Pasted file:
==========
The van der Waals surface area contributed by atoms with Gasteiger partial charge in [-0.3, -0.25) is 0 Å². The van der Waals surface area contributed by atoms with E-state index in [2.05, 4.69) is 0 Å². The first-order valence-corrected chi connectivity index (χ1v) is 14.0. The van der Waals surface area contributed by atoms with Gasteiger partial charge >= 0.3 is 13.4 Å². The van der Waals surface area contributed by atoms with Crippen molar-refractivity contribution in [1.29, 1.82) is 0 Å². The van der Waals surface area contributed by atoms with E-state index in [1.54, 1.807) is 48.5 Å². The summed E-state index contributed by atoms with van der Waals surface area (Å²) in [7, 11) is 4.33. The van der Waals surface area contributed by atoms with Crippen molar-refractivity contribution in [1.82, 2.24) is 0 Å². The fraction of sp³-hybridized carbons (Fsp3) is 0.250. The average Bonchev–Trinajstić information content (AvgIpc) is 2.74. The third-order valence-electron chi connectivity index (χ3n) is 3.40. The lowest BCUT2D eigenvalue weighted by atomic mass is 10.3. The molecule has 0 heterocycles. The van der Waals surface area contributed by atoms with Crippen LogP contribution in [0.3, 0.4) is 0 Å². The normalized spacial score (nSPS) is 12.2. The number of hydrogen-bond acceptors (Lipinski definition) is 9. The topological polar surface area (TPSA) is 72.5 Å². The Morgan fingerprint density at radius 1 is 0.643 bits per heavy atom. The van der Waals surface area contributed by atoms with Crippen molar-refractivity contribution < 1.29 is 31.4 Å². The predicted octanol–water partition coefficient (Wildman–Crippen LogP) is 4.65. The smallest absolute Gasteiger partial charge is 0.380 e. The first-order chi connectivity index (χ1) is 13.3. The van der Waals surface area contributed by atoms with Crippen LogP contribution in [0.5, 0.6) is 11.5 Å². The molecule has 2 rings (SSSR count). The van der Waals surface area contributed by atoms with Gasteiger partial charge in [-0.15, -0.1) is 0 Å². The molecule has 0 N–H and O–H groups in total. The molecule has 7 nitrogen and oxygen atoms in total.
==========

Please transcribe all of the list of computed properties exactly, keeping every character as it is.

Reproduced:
The van der Waals surface area contributed by atoms with Gasteiger partial charge in [-0.3, -0.25) is 0 Å². The van der Waals surface area contributed by atoms with E-state index in [2.05, 4.69) is 0 Å². The first-order valence-corrected chi connectivity index (χ1v) is 14.0. The van der Waals surface area contributed by atoms with Gasteiger partial charge >= 0.3 is 13.4 Å². The van der Waals surface area contributed by atoms with Crippen molar-refractivity contribution in [1.29, 1.82) is 0 Å². The van der Waals surface area contributed by atoms with E-state index in [1.54, 1.807) is 48.5 Å². The summed E-state index contributed by atoms with van der Waals surface area (Å²) in [7, 11) is 4.33. The van der Waals surface area contributed by atoms with Crippen molar-refractivity contribution in [1.82, 2.24) is 0 Å². The fraction of sp³-hybridized carbons (Fsp3) is 0.250. The average Bonchev–Trinajstić information content (AvgIpc) is 2.74. The third-order valence-electron chi connectivity index (χ3n) is 3.40. The lowest BCUT2D eigenvalue weighted by atomic mass is 10.3. The molecule has 0 heterocycles. The van der Waals surface area contributed by atoms with Crippen LogP contribution in [0.3, 0.4) is 0 Å². The normalized spacial score (nSPS) is 12.2. The number of hydrogen-bond acceptors (Lipinski definition) is 9. The topological polar surface area (TPSA) is 72.5 Å². The Morgan fingerprint density at radius 1 is 0.643 bits per heavy atom. The van der Waals surface area contributed by atoms with Crippen molar-refractivity contribution < 1.29 is 31.4 Å². The predicted octanol–water partition coefficient (Wildman–Crippen LogP) is 4.65. The smallest absolute Gasteiger partial charge is 0.380 e. The first-order chi connectivity index (χ1) is 13.3. The van der Waals surface area contributed by atoms with Crippen LogP contribution in [0.5, 0.6) is 11.5 Å². The molecule has 2 rings (SSSR count). The van der Waals surface area contributed by atoms with Gasteiger partial charge in [-0.15, -0.1) is 0 Å². The molecule has 0 N–H and O–H groups in total. The molecule has 7 nitrogen and oxygen atoms in total.